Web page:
Disobedience, by Naomi Alderman

Second paragraph of third chapter:

And there are those who say: chaotic. This interpretation seems to allow the words, which are all that we have of the beginning, their voice. Tohu vavohu. Higgledy-piggledy. Upside down. Inside out. Hither and thither. The Creator wanted to show us the first contraction of all-that-is. All modes of expression were open to Him, every human sense. He chose words—tohu vavohu. Tumble-jumble.

I’ve read two other books by Naomi Alderman, a Doctor Who story and a novel where all women have the power to strike down their enemies, and enjoyed them both. Disobedience is not sf; it’s a closely observed story of a Jewish woman returning to London from New York after her rabbi father’s death, and becoming simultaneously enmeshed in and rejected by the dynamics of the Jewish community in which she grew up, where the new rabbi is her cousin who has meanwhile married the girl she loved as a teenager. The dynamics of grief and disruption of a conservative community are very well described; the Hendon synagogue isn’t quite the Satmar sect of Unorthodox, but that actually means it is recognisably closer to the Irish Catholicism that I experienced growing up. Recommended. You can get it here.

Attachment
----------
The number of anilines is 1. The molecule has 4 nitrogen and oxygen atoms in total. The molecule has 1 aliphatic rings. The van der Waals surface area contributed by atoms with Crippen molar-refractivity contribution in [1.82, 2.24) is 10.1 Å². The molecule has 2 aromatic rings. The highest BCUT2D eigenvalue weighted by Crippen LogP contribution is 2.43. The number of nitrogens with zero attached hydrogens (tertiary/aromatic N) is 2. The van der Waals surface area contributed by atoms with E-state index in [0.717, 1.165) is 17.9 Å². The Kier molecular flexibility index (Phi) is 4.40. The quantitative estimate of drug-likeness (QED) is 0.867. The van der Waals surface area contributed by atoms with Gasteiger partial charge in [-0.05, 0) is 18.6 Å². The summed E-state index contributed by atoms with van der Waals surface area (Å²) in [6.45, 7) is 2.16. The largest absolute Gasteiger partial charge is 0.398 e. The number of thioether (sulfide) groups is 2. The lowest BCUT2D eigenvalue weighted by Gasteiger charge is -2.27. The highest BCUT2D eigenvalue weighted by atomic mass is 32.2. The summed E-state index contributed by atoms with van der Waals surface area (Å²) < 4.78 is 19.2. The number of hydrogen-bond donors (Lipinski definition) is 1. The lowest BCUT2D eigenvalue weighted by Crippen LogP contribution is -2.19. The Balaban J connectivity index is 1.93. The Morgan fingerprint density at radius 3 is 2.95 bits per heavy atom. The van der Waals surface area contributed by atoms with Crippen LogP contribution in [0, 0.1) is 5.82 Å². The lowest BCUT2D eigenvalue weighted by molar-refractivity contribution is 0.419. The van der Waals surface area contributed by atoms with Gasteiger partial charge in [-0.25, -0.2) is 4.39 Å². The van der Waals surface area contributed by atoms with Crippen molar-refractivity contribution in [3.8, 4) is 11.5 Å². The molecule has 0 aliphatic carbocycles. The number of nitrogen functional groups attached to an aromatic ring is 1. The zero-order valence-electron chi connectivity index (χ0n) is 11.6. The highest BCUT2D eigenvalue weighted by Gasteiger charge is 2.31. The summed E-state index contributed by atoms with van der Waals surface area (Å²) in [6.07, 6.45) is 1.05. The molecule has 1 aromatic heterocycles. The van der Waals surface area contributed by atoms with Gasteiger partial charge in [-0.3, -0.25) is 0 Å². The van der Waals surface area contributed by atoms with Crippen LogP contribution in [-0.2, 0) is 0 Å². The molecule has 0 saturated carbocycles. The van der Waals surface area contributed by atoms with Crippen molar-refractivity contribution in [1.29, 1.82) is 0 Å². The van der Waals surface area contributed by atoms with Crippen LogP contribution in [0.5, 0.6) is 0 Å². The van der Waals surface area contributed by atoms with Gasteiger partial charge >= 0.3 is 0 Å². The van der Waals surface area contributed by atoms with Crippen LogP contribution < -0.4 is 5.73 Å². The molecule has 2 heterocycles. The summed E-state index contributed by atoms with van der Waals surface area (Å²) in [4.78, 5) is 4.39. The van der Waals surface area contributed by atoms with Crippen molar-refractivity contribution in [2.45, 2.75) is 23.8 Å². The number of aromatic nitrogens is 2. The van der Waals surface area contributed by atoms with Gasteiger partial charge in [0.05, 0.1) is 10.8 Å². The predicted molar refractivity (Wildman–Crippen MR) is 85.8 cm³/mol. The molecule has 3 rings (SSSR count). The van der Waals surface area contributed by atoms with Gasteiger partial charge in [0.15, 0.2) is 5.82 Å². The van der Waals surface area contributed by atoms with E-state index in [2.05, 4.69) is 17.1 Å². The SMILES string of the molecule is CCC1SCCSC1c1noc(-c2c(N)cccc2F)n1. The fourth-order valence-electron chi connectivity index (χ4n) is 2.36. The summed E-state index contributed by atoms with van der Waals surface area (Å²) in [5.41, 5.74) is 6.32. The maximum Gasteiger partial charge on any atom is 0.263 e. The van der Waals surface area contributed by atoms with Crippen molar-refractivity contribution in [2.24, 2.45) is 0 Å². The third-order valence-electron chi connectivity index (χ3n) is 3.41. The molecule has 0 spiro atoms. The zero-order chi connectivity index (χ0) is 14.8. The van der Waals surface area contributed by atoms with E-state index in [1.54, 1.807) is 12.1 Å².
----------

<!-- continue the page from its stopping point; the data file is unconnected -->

This was the top unread book by a woman on my shelves. Next on that pile is Madam Secretary, by Madeleine Albright.